Remnants of the glorious Viking past are scattered throughout the countryside of Sweden, Norway, and Denmark. Particularly in Sweden’s Uppland province, there are thousands of stones carved with runic inscriptions dating from the Bronze Age up to modern times. Runestones were most commonly raised as memorials to deceased relatives and friends, but they were not burial markers. Instead, they were often placed close to roads or other communication routes.
Runestones are the oldest existing original works of writing in Scandinavia. Originally they were written in a script consisting of 24 characters, known as the Elder Futhark (f-u-th-a-r-k being the sounds represented by the first six characters). Beginning in the early eighth century, this writing system was replaced by a revised alphabet, known as the Younger Futhark, with just 16 characters.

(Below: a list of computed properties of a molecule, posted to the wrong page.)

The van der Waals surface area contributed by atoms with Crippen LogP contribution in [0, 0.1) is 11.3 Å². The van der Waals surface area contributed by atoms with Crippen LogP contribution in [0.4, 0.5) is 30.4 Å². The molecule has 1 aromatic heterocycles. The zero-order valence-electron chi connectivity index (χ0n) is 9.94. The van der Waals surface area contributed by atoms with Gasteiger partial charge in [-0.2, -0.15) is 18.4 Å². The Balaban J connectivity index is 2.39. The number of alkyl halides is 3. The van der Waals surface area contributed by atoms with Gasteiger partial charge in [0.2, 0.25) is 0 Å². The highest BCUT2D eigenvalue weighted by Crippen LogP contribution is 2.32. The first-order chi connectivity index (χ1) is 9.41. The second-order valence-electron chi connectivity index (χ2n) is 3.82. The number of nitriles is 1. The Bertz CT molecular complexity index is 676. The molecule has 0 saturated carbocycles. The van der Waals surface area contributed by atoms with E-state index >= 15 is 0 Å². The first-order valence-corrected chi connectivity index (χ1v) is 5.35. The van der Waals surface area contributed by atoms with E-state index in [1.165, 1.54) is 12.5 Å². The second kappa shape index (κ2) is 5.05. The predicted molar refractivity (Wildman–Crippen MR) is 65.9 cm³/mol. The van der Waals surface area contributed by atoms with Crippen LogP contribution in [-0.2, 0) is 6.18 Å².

The main purpose of a runestone was to mark territory, to explain inheritance, to boast about constructions, to bring glory to dead kinsmen, and to tell of important events. In some parts of Uppland, the runestones also appear to have functioned as social and economical markers. V
irtually all the runestones from the late Viking Age make use of the same formula. The text tells in memory of whom the runestone is raised, who raised it, and often how the deceased and the one who raised the runestone are related to each other. Also, the inscription can tell the social status of the dead person, possible foreign voyage, place of death, and also a prayer.
Other, older stone inscriptions feature more cryptic shapes, lines and pictograms. These photos from the Swedish National Heritage Board feature early 20th century Swedes excavating, restoring and posing with these monoliths of bygone cultures. Around 2,500 runestones still exist in Sweden today.
(Photo credit: Swedish National Heritage Board).